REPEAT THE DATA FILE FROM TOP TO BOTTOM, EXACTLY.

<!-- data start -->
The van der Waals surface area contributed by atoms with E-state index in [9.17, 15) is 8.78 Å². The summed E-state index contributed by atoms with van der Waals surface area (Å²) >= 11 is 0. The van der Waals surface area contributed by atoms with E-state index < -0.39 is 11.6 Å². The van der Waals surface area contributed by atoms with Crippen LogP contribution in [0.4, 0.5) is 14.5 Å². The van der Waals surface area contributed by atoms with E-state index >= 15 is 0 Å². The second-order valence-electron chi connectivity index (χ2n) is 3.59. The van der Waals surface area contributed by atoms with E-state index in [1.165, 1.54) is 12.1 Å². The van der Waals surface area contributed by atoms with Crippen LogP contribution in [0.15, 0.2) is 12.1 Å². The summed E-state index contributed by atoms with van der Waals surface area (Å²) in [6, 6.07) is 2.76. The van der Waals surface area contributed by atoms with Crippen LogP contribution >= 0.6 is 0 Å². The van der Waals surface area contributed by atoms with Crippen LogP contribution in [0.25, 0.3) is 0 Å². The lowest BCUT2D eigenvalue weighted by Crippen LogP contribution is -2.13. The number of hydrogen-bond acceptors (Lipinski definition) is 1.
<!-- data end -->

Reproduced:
The van der Waals surface area contributed by atoms with E-state index in [9.17, 15) is 8.78 Å². The summed E-state index contributed by atoms with van der Waals surface area (Å²) >= 11 is 0. The van der Waals surface area contributed by atoms with E-state index < -0.39 is 11.6 Å². The van der Waals surface area contributed by atoms with Crippen LogP contribution in [0.4, 0.5) is 14.5 Å². The van der Waals surface area contributed by atoms with E-state index >= 15 is 0 Å². The second-order valence-electron chi connectivity index (χ2n) is 3.59. The van der Waals surface area contributed by atoms with E-state index in [1.165, 1.54) is 12.1 Å². The van der Waals surface area contributed by atoms with Crippen LogP contribution in [0.15, 0.2) is 12.1 Å². The summed E-state index contributed by atoms with van der Waals surface area (Å²) in [6, 6.07) is 2.76. The van der Waals surface area contributed by atoms with Crippen LogP contribution >= 0.6 is 0 Å². The van der Waals surface area contributed by atoms with Crippen LogP contribution in [0.25, 0.3) is 0 Å². The lowest BCUT2D eigenvalue weighted by Crippen LogP contribution is -2.13. The number of hydrogen-bond acceptors (Lipinski definition) is 1.